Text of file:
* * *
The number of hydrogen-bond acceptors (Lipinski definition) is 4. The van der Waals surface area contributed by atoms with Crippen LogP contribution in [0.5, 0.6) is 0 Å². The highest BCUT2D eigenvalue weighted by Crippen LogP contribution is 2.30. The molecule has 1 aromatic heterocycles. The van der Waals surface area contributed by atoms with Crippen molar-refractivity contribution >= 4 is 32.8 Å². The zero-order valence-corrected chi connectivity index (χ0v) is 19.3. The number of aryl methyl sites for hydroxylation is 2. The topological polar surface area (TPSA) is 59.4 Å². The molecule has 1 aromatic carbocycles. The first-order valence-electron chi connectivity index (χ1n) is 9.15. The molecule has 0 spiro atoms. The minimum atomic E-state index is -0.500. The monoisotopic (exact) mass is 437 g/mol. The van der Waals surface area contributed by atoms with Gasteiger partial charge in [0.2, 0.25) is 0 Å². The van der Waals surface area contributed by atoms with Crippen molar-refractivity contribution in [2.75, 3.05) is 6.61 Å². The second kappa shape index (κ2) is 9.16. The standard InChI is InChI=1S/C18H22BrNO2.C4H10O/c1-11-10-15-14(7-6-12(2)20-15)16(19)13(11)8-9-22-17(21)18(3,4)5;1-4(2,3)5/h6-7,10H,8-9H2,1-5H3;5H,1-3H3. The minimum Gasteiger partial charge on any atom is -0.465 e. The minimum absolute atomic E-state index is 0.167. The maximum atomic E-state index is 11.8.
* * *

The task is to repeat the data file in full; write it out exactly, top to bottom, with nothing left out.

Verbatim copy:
The number of hydrogen-bond acceptors (Lipinski definition) is 4. The van der Waals surface area contributed by atoms with Crippen LogP contribution in [0.5, 0.6) is 0 Å². The highest BCUT2D eigenvalue weighted by Crippen LogP contribution is 2.30. The molecule has 1 aromatic heterocycles. The van der Waals surface area contributed by atoms with Crippen molar-refractivity contribution >= 4 is 32.8 Å². The zero-order valence-corrected chi connectivity index (χ0v) is 19.3. The number of aryl methyl sites for hydroxylation is 2. The topological polar surface area (TPSA) is 59.4 Å². The molecule has 1 aromatic carbocycles. The first-order valence-electron chi connectivity index (χ1n) is 9.15. The molecule has 0 spiro atoms. The minimum atomic E-state index is -0.500. The monoisotopic (exact) mass is 437 g/mol. The van der Waals surface area contributed by atoms with Gasteiger partial charge in [0.2, 0.25) is 0 Å². The van der Waals surface area contributed by atoms with Crippen molar-refractivity contribution in [2.75, 3.05) is 6.61 Å². The second kappa shape index (κ2) is 9.16. The standard InChI is InChI=1S/C18H22BrNO2.C4H10O/c1-11-10-15-14(7-6-12(2)20-15)16(19)13(11)8-9-22-17(21)18(3,4)5;1-4(2,3)5/h6-7,10H,8-9H2,1-5H3;5H,1-3H3. The minimum Gasteiger partial charge on any atom is -0.465 e. The minimum absolute atomic E-state index is 0.167. The maximum atomic E-state index is 11.8.